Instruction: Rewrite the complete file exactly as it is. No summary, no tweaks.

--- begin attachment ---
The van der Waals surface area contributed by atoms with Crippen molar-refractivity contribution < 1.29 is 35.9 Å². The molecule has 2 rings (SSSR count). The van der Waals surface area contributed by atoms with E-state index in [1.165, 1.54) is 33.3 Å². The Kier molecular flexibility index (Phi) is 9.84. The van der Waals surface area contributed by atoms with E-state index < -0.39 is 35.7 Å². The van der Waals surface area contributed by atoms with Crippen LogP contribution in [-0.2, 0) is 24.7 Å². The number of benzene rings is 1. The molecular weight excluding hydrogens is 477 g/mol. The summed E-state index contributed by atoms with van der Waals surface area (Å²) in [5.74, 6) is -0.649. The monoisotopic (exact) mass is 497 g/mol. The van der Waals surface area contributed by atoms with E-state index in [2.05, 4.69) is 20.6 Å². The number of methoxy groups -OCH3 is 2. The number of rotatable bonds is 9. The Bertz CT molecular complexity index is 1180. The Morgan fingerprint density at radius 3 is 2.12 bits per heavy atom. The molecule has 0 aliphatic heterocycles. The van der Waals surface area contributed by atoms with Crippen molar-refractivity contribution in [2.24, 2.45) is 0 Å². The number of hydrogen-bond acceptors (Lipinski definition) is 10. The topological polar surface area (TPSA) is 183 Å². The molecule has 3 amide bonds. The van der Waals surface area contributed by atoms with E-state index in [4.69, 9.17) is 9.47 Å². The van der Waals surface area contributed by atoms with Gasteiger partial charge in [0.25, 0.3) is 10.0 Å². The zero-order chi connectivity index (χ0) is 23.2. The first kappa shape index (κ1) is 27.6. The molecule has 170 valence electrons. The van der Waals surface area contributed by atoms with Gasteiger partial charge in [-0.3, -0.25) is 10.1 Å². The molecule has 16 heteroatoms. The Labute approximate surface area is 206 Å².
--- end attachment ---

The van der Waals surface area contributed by atoms with Crippen molar-refractivity contribution < 1.29 is 35.9 Å². The molecule has 2 rings (SSSR count). The van der Waals surface area contributed by atoms with E-state index in [1.165, 1.54) is 33.3 Å². The Kier molecular flexibility index (Phi) is 9.84. The van der Waals surface area contributed by atoms with E-state index < -0.39 is 35.7 Å². The van der Waals surface area contributed by atoms with Crippen LogP contribution in [-0.2, 0) is 24.7 Å². The number of benzene rings is 1. The molecular weight excluding hydrogens is 477 g/mol. The summed E-state index contributed by atoms with van der Waals surface area (Å²) in [5.74, 6) is -0.649. The monoisotopic (exact) mass is 497 g/mol. The van der Waals surface area contributed by atoms with E-state index in [2.05, 4.69) is 20.6 Å². The number of methoxy groups -OCH3 is 2. The number of rotatable bonds is 9. The Bertz CT molecular complexity index is 1180. The Morgan fingerprint density at radius 3 is 2.12 bits per heavy atom. The molecule has 0 aliphatic heterocycles. The van der Waals surface area contributed by atoms with Crippen molar-refractivity contribution in [2.24, 2.45) is 0 Å². The number of hydrogen-bond acceptors (Lipinski definition) is 10. The topological polar surface area (TPSA) is 183 Å². The molecule has 3 amide bonds. The van der Waals surface area contributed by atoms with E-state index in [4.69, 9.17) is 9.47 Å². The van der Waals surface area contributed by atoms with Gasteiger partial charge in [0.25, 0.3) is 10.0 Å². The zero-order chi connectivity index (χ0) is 23.2. The first kappa shape index (κ1) is 27.6. The molecule has 170 valence electrons. The van der Waals surface area contributed by atoms with Gasteiger partial charge in [-0.3, -0.25) is 10.1 Å². The molecule has 16 heteroatoms. The Labute approximate surface area is 206 Å².